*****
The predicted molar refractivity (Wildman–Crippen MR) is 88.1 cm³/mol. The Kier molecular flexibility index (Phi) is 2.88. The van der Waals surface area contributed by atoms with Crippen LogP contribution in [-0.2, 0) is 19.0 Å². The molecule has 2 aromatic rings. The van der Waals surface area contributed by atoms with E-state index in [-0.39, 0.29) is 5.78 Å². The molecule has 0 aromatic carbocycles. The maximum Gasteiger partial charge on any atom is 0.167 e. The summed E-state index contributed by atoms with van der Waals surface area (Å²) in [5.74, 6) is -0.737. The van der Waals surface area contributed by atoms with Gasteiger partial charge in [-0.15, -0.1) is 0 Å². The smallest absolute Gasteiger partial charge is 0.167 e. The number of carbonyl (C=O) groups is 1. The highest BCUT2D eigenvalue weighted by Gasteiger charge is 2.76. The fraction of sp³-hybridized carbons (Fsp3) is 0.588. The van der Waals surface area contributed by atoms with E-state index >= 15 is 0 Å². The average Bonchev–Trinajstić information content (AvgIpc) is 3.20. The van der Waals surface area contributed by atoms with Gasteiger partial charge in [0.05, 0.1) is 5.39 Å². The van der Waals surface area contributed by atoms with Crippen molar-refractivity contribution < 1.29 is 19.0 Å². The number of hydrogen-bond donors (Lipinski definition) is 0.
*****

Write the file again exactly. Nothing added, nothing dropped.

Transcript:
The predicted molar refractivity (Wildman–Crippen MR) is 88.1 cm³/mol. The Kier molecular flexibility index (Phi) is 2.88. The van der Waals surface area contributed by atoms with Crippen LogP contribution in [-0.2, 0) is 19.0 Å². The molecule has 2 aromatic rings. The van der Waals surface area contributed by atoms with E-state index in [-0.39, 0.29) is 5.78 Å². The molecule has 0 aromatic carbocycles. The maximum Gasteiger partial charge on any atom is 0.167 e. The summed E-state index contributed by atoms with van der Waals surface area (Å²) in [5.74, 6) is -0.737. The van der Waals surface area contributed by atoms with Gasteiger partial charge in [-0.15, -0.1) is 0 Å². The smallest absolute Gasteiger partial charge is 0.167 e. The number of carbonyl (C=O) groups is 1. The highest BCUT2D eigenvalue weighted by Gasteiger charge is 2.76. The fraction of sp³-hybridized carbons (Fsp3) is 0.588. The van der Waals surface area contributed by atoms with E-state index >= 15 is 0 Å². The average Bonchev–Trinajstić information content (AvgIpc) is 3.20. The van der Waals surface area contributed by atoms with Gasteiger partial charge in [0.05, 0.1) is 5.39 Å². The van der Waals surface area contributed by atoms with Crippen molar-refractivity contribution < 1.29 is 19.0 Å². The number of hydrogen-bond donors (Lipinski definition) is 0.